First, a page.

VIFF x 30

Images: Lost in Paradise directed by Ngoc Dang Vu, The Natural Phenomenon of Madness starring Jess Mendoza directed by Charliebebs Gohetia, Stateless Things directed by Kim Kyong-Mook, Señorita directed by Vincent Sandoval, This is Not a Film featuring Janar Panahi directed by Mojtaba Mirtahmasb. Vogue Theatre at Night by Lee Down, Creative Commons License.

VIFF x 30: This is not a Film, This is a Film Festival

For organizers and attendees at this year’s Vancouver International Film Festival (VIFF) (September 28 – October 14, 2011) in Vancouver, BC, the 30th anniversary of this locally and internationally-esteemed film fest opened with a rocky start.
Prior to the event’s opening night last week, several filmmakers from Iran whose documentary film This is Not a Film were arrested in Iran and charged with espionage under allegations for collaborating with BBC News. Filmmakers Mojtaba Mirtahmasb, Katayoun Shahabi, Hadi Afarideh, Nasser Saffarian, Shahnama Bazdar and Mohsen Shahrnazdar have been charged. Mojtaba Mirtahmasb was arrested last month in early September at the Tehran Airport just before boarding a flight destined to Paris and Toronto.
This is Not a Film focuses on Iranian filmmaker Jafar Panahi who was living under house arrest, sentenced to prison for six years and has been forbidden from making writing and making films for 20 years. Panahi, one of Iran’s most influential filmmakers of the Iranian New Wave, is best known internationally for his acclaimed films The White Balloon and The Circle. He was later arrested in 2009 for trying to make a film about the protests against President Mahmoud Ahmadinejad’s reelection and charged for national security violations and producing propaganda against the Iranian state. In This is Not a Film he is depicted living day-to-day browsing web pages and blocked sites and reading aloud from a script that he wrote that was not approved by authorities.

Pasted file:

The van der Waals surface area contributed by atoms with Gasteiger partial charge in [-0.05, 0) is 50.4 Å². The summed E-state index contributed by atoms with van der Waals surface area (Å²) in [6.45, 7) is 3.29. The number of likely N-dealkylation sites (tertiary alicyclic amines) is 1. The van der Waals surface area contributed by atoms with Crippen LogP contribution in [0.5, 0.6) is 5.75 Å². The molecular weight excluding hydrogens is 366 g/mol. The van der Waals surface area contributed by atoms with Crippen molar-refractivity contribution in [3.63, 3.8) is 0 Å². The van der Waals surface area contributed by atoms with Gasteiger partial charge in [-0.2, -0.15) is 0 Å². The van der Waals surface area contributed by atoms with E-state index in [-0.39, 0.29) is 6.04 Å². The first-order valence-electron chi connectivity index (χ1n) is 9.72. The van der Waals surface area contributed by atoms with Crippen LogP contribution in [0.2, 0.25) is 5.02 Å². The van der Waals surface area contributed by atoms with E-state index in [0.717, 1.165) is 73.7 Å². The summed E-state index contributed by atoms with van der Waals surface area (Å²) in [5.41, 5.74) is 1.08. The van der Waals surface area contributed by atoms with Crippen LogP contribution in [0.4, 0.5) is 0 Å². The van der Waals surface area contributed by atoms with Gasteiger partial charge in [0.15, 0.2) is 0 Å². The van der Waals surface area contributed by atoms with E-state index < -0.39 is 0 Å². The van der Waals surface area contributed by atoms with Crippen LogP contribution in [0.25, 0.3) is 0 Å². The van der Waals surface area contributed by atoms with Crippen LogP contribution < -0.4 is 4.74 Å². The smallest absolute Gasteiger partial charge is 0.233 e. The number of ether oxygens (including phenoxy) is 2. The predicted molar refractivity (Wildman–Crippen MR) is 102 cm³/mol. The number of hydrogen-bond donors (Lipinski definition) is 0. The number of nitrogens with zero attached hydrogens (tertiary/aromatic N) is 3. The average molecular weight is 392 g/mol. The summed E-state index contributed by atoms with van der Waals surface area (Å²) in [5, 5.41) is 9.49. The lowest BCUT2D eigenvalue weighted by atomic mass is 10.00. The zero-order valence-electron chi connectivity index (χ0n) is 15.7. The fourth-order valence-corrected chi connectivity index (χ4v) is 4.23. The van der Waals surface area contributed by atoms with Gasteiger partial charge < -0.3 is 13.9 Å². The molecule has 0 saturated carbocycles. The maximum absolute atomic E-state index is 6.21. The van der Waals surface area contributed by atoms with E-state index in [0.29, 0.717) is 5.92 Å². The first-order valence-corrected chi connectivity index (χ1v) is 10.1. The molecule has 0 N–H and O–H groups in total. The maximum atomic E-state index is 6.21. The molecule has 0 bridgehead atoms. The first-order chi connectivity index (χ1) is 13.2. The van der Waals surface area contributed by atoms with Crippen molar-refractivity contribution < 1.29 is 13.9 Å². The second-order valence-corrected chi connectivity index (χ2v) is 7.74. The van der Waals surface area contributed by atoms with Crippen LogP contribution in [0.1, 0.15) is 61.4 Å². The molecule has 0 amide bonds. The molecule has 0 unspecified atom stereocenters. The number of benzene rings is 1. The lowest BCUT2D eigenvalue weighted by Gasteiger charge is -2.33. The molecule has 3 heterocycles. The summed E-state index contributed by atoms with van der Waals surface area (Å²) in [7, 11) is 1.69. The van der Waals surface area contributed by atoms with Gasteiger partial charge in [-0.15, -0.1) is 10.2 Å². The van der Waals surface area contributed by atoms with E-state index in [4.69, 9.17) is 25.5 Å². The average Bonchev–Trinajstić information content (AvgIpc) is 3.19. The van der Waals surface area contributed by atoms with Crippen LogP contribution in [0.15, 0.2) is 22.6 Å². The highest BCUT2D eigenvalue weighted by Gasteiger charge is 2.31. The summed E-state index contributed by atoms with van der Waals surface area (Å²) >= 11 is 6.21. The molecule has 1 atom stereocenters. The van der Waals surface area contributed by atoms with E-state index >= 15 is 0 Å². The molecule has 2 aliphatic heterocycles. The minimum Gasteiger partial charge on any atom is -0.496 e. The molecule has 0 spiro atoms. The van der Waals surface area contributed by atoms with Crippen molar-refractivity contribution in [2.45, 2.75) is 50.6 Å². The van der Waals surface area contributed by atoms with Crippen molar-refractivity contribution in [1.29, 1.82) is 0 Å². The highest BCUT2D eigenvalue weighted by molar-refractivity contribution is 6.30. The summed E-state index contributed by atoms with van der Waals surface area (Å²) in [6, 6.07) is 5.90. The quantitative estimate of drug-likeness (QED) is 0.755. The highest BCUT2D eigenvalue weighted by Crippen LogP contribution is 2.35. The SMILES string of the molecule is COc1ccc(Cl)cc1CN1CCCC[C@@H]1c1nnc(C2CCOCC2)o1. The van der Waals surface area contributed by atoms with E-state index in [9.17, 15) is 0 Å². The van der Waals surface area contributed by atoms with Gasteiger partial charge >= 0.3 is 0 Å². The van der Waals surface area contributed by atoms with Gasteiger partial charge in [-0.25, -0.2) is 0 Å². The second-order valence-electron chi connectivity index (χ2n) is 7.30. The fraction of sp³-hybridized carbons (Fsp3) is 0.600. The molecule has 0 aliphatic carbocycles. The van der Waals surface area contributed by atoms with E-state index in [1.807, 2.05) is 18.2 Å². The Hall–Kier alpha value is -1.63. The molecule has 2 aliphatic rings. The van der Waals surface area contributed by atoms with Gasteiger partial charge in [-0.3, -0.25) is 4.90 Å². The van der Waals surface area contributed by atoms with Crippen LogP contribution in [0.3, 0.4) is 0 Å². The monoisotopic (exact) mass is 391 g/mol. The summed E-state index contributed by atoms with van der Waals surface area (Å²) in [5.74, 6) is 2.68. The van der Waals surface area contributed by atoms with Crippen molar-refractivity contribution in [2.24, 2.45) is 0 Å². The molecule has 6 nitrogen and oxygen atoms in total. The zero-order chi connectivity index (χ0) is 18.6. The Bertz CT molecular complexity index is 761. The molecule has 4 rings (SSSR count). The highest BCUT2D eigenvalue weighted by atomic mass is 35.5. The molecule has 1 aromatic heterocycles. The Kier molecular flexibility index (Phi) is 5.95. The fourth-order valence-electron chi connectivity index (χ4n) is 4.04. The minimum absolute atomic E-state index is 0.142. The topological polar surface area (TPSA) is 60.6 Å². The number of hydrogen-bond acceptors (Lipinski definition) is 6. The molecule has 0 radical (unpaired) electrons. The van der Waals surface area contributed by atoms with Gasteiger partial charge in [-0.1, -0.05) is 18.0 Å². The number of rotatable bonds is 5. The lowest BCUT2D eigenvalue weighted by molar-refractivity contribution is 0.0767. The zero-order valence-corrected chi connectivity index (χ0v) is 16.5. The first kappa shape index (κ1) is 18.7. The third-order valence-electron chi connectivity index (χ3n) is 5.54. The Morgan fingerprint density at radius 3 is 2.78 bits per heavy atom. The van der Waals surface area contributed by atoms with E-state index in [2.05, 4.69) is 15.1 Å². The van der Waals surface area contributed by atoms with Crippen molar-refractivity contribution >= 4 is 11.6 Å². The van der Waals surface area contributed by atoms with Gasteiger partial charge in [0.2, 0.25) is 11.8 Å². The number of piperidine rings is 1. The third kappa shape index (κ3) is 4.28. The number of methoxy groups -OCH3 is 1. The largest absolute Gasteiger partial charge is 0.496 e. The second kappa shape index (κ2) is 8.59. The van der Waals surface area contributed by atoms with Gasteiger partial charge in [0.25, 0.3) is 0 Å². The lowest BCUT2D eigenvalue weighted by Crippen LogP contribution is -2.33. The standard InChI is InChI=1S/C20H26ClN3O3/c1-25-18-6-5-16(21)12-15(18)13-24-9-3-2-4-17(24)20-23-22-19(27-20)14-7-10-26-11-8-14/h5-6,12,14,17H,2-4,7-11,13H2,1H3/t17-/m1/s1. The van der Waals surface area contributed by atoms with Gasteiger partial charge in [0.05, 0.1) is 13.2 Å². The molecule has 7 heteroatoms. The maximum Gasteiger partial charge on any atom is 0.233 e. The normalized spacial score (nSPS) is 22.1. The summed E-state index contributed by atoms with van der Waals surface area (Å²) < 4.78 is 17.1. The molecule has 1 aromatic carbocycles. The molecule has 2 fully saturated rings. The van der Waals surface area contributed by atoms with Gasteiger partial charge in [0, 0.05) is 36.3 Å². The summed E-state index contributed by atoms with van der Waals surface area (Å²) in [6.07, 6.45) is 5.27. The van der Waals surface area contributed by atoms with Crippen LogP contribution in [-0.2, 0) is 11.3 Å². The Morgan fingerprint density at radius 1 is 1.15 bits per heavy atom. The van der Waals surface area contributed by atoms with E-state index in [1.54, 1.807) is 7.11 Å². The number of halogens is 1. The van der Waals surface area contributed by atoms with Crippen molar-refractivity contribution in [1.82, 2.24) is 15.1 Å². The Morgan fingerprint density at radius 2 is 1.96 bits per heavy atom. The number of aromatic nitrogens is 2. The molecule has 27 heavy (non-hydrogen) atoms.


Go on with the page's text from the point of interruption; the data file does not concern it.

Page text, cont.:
Although Iran’s efforts to stifle his voice and vision as a filmmaker, This is Not a Film recently was picked for film distribution in the United States and the UK by Palisades Tartan at the Toronto International Film Festival in September. It’s also remarkable that this film was made at all; it was shot in part on an iPhone and the digital footage was copied to a USB drive and smuggled out of Iran inside a cake to have its premiere at Cannes earlier this year. This is Not a Film will screen at the Empire Granville 7 on October 8 and 13.
Last Thursday, September 29, VIFF’s Opening Night gala was marked with controversy at the Rocky Mountaineer station surrounding the venue’s location. Three months ago, Rocky Mountaineer Railtours locked-out 108 employees in June, and the ongoing labor dispute gained in elevated profile as employees on the picket line discouraged guests from attending the party. Several of Vancouver’s film industry unions had announced that they would not attend.
Despite this, VIFF’s thirtieth anniversary has plenty to celebrate this year. The Vogue Theatre on Granville has been renovated and will serve as one of the festival’s venues and this year’s VISA Screening Room. This landmark and historic theatre opened in Vancouver’s entertainment district on Granville in 1941 and has had a checkered history with periodic closures and rebirths as a live music, theater and club venue in the past several decades since. Its renovated space will serve as the fest’s gala space during its run.
Additionally, one of the fest’s hallmark programs — VIFF’s Dragons & Tigers series — is highly anticipated each year introducing festival and Vancouver audiences to many contemporary Asian-Pacific films. Tony Rayns, a London-based film critic, and Beijing-based scholar Shelly Kraicer have selected films for this year’s program. Rayns has been a VIFF programmer for many years and has shared a studied and genuine passion for the films and visiting filmmakers.